Funding for the restoration projects comes from a settlement with Cyprus Amax Minerals Company for natural resource damages associated with the Buick Mine, Mill, and Smelter facilities located within the Meramec Watershed.

A copy of the final Stream, Riparian, and Floodplain Habitat Restoration within Crooked and Huzzah Creeks Restoration Plan is available online.

Final Restoration Plan for St. Francois County – June 2020

The Missouri Department of Natural Resources and the U.S. Fish and Wildlife Service, serving as Trustees for Natural Resource Damage Assessment and Restoration, have completed a restoration plan for two restoration projects in St. Francois County, the St. Francois County “Bonehole” Park Expansion and Restoration and Borehole Closure and Restoration Program.

The Bonehole Park Expansion project will implement glade and woodland restoration, invasive species control, native vegetation establishment and expansion, and perpetual protection of the existing Bonehole County Park. The Borehole Closure and Restoration Program project will create a restoration program through the Soil and Water Conservation District to close and restore prospecting boreholes in priority areas of St. Francois County. Both projects will benefit surface water, stream sediments, floodplain soils, benthic organisms, migratory birds, and their supporting ecosystems.

Funding for the proposed restoration projects comes from a settlement with ASARCO, LLC for natural resource damages associated with the release of hazardous substances at the Federal Mine and Mill Complex in St. Francois County. Click on the link below to access a copy of the final restoration plan.

Natural Resource Restoration in the Southeast Missouri Lead Mining District: St. Francois County “Bonehole” Park Expansion and Restoration and Borehole Closure and Restoration Program Restoration Plan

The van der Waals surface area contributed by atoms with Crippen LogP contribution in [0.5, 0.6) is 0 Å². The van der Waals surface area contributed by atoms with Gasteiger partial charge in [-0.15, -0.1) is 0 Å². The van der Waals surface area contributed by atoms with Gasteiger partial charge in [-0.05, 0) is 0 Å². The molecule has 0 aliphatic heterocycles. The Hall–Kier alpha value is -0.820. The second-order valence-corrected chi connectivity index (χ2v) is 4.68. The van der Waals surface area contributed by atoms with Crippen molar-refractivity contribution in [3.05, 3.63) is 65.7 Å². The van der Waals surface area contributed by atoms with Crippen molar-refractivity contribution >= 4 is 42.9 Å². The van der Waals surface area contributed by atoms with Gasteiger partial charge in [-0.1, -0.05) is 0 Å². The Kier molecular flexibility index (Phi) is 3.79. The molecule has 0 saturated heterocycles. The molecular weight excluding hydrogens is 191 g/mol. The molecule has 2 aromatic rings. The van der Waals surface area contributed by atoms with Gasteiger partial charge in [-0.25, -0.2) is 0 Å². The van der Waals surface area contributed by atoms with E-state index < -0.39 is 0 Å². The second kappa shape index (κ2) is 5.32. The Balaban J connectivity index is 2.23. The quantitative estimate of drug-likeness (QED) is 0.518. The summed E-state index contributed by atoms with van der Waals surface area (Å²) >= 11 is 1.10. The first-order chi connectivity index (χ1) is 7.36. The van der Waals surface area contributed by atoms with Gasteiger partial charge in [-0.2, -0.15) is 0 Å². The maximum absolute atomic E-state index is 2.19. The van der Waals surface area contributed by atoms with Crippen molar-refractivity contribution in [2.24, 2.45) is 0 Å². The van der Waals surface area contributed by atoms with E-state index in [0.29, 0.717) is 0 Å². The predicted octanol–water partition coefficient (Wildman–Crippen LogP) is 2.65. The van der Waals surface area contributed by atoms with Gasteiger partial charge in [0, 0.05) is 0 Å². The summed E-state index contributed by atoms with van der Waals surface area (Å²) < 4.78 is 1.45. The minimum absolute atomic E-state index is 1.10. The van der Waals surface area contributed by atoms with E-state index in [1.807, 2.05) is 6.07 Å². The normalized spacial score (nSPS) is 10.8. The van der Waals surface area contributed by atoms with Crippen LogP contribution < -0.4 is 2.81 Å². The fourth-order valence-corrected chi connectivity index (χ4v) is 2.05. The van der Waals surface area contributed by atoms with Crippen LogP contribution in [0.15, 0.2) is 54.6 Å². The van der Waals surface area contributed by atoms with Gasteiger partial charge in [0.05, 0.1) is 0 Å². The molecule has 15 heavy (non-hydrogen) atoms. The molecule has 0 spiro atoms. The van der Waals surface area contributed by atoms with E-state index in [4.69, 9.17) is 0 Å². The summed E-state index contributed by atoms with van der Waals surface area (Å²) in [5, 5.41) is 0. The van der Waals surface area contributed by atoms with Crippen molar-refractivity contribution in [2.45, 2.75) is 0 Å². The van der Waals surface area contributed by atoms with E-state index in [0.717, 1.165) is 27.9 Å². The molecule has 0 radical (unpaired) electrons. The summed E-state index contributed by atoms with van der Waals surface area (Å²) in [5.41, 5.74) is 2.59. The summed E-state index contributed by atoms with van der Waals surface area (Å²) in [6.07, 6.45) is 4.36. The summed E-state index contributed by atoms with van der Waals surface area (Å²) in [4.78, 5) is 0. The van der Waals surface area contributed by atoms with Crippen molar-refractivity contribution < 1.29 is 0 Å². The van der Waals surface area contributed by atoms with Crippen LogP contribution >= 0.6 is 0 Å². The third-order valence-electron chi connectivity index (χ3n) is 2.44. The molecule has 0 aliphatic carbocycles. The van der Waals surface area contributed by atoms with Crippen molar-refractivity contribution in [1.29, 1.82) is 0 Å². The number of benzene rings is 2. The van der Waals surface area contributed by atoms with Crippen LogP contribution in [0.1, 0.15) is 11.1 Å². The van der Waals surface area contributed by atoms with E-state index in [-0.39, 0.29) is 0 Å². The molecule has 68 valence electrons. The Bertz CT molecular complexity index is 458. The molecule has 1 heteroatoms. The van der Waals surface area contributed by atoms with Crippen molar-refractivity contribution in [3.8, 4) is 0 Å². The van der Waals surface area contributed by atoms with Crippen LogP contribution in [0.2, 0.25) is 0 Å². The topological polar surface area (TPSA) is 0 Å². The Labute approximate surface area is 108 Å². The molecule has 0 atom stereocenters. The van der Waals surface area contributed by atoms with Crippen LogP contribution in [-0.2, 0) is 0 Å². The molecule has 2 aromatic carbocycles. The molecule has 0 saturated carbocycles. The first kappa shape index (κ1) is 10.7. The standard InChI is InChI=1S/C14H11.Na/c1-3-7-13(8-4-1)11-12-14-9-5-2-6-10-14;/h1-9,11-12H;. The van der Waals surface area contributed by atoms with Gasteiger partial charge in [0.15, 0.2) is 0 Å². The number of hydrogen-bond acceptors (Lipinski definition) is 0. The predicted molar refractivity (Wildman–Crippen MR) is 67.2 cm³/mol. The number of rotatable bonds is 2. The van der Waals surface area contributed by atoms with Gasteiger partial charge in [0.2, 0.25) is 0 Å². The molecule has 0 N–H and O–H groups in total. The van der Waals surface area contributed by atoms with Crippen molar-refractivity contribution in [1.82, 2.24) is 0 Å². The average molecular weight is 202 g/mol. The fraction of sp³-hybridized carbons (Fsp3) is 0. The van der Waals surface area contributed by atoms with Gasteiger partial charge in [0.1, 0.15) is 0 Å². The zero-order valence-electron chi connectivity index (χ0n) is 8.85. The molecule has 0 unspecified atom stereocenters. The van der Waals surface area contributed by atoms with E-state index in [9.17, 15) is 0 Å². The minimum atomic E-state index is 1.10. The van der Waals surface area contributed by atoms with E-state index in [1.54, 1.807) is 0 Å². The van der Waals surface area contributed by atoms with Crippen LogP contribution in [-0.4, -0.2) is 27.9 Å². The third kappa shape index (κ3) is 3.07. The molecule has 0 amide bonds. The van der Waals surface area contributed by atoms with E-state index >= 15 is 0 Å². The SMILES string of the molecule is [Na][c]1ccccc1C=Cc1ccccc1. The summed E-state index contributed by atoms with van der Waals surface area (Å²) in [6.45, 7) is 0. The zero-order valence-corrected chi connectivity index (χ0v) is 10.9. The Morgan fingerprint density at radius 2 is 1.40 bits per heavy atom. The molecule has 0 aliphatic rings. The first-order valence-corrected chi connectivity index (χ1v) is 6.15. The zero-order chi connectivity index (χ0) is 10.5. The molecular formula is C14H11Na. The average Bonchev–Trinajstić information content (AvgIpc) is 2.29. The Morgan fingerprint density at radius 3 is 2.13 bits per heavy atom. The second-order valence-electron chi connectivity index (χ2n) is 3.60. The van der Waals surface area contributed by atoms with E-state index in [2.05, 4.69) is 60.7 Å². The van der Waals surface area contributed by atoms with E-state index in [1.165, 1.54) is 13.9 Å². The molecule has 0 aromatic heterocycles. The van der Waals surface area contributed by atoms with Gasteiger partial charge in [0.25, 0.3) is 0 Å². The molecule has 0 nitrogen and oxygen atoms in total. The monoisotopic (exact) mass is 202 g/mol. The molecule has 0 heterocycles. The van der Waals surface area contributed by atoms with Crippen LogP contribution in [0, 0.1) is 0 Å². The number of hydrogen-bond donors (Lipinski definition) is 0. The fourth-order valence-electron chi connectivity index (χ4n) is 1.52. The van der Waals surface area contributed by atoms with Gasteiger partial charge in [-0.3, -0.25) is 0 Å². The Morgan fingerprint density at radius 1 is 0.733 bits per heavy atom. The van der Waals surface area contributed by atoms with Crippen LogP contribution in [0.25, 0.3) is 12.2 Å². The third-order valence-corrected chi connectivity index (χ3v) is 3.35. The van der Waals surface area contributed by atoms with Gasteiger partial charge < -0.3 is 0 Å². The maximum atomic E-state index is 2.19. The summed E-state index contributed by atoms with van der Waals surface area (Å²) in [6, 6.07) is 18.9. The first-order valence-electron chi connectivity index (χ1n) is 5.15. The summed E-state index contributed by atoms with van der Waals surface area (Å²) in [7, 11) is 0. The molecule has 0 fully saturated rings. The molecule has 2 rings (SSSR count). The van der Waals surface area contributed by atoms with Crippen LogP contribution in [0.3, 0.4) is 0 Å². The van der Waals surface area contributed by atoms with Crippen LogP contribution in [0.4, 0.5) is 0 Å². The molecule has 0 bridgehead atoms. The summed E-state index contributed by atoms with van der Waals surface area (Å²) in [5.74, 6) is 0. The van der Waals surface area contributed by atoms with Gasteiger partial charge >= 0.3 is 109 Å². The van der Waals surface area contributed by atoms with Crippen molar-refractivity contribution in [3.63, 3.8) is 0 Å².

St. Louis Riverfront-Meramec Basin Ecosystem Restoration Feasibility Study with Integrated Environmental Assessment

The Missouri Department of Natural Resources serves as the state trustee for the assessment and restoration of natural resources injured by the release of hazardous substances. The department and the U.S. Army Corps of Engineers have partnered to study the Meramec and Big Rivers in St. Louis and Jefferson County to find cost effective methods and projects to restore the Big River system degraded by land use practices and releases of heavy metals from historic mining operations. An online copy of the feasibility study is available from the U.S. Army Corps of Engineers by clicking on the link below.

St. Louis Riverfront-Meramec Basin Ecosystem Restoration Feasibility Study with Integrated Environmental Assessment


About the Natural Resource Damages Program

In 1998, the department established a Natural Resource Damages program. The director of the department is designated by the governor as the state natural resource trustee. In addition to state trustees, there are five federal trustees including the secretaries of the departments of Defense, Energy, Commerce, Interior and Agriculture. American Indian tribes are also designated trustees, but there are no state or federally recognized tribes within Missouri.

The core philosophy encompassing natural resource damages is that a state’s public lands, waters and living resources are held in “trust” for the benefit of the citizens of the state. Citizens have the right to use and enjoy natural resources and as a natural resource trustee, the department has the duty and responsibility to protect these resources. Natural resource trustees are tasked with determining the type and extent of injuries to natural resources and with restoring injured natural resources for public use.